Published: 2012 by LiveTrue Books
My copy: Bought on Kindle
Memorable quote: “Without expectations, the bond between marriage and parenthood is fully released from pronatalist grips. Couples are free to choose whether they want parenthood to be part of their marital experience. Without expectations, we can also let go of the other pronatalist belief that parenthood should be part of every person’s experience of life.”
Books on the childfree choice tend to fall into two categories. There’s the detached ‘let’s observe and analyse the habits of this strange sub-species’ type publications (which I always imagine being narrated by David Attenborough) and then there are the glorified blog post variety: ‘let’s bitch about how entitled parents act and how much better life is without kids.’ Now there’s a place for both those kinds of books (although both can get tiresome pretty quickly), but how refreshing to find that well-known childfree researcher and blogger, Laura Carroll (of La Vie Childfree) has attempted something a little different here. The Baby Matrix sets out to explore the roots of what Carroll calls “pronatalism”: the assumption that everyone is driven to reproduce and that this is the only path to a satisfying life. Examining history and anthropology as well as political and religious doctrine Carroll argues that the ‘biological clock’ is socially constructed and sets out to demonstrate how society (not to mention the environment) would be improved if humanity could now dispense with this outdated myth.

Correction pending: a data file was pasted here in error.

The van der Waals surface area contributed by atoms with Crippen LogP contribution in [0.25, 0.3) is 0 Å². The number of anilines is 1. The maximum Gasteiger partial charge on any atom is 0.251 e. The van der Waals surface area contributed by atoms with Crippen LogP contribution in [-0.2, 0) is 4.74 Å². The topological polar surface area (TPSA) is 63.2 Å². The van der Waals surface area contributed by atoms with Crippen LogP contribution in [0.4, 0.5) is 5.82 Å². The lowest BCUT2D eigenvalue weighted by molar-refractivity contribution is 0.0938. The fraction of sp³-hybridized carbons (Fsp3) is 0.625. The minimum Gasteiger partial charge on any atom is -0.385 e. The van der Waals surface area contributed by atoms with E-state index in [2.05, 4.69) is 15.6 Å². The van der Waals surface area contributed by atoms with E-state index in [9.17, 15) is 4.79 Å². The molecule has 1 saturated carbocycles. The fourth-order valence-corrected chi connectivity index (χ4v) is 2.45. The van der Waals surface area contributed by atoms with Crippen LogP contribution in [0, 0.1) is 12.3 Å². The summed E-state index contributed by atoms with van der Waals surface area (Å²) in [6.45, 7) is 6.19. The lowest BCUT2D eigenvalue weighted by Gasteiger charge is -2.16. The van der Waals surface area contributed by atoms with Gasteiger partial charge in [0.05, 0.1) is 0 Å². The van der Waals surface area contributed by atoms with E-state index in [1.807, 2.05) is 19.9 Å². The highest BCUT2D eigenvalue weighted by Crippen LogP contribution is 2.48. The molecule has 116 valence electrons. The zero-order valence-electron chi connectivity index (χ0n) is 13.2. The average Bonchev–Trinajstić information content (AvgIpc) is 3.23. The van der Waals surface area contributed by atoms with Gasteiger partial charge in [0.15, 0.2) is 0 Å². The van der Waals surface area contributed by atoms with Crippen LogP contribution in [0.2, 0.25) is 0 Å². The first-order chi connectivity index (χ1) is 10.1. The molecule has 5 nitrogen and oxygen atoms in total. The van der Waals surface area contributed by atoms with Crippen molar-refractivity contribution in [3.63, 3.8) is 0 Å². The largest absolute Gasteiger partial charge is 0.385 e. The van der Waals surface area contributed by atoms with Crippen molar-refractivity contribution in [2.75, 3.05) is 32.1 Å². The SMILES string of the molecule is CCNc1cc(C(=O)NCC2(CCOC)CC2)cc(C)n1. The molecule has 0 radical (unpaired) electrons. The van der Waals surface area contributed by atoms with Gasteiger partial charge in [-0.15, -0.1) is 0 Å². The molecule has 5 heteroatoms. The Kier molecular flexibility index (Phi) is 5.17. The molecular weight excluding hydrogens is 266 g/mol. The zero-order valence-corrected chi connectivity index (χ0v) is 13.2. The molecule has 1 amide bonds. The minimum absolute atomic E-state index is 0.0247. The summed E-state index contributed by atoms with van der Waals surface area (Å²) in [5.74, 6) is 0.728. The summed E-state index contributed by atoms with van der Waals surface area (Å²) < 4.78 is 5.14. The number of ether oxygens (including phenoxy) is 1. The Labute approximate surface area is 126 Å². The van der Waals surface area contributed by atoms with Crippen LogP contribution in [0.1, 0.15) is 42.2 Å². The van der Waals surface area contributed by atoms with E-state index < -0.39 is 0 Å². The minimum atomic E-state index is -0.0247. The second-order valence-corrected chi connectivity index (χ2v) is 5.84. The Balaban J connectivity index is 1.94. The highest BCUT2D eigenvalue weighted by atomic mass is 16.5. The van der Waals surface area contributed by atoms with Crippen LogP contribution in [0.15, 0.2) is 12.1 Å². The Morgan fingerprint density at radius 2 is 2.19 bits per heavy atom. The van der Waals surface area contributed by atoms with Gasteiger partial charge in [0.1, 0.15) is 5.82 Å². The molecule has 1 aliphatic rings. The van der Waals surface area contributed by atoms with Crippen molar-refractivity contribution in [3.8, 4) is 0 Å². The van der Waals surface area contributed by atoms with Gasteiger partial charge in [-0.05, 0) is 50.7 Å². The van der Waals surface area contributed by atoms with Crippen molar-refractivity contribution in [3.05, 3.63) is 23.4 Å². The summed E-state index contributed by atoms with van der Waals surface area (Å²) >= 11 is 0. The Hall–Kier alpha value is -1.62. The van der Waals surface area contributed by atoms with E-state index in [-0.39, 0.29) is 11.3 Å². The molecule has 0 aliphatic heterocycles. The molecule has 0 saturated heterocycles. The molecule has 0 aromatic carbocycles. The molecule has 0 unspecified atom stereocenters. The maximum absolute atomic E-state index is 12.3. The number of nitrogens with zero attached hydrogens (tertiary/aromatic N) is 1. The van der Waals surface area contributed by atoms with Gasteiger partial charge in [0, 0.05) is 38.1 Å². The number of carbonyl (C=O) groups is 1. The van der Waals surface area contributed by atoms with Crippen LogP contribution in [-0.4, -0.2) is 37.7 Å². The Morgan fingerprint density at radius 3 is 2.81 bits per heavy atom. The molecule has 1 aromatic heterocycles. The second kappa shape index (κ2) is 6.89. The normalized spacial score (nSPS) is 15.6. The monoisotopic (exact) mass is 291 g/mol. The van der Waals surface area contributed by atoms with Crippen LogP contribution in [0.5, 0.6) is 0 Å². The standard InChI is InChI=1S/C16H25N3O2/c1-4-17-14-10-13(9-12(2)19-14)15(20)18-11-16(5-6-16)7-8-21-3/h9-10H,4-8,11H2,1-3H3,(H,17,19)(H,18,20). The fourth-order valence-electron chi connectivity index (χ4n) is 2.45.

Carroll phrases this book as a call to arms, riffing on the idea in The Matrix of taking the red pill and seeing the lies you had previously believed to be truths. But despite this dramatic framing, it’s really quite a balanced book. She isn’t down on parents (except really bad parents, which is fair enough isn’t it?) and she doesn’t say that people shouldn’t have children, just that they should recognise doing so is a choice and privilege not a given right. Carroll’s writing style is fairly brisk and businesslike but this is an interesting little book and I found myself nodding along to so many of her proposals, even – dare I say it – the more radical ones. In fact, at times I found myself asking “I’m sorry isn’t that obvious?” But then I guess Carroll is probably preaching to the converted in my case. But I think a lot of parents should read this too and just learn to make little changes, like saying to their own kids “if you have children when you grow up” rather than “when.” That would be a very quiet revolution, but it would be a step in the right direction.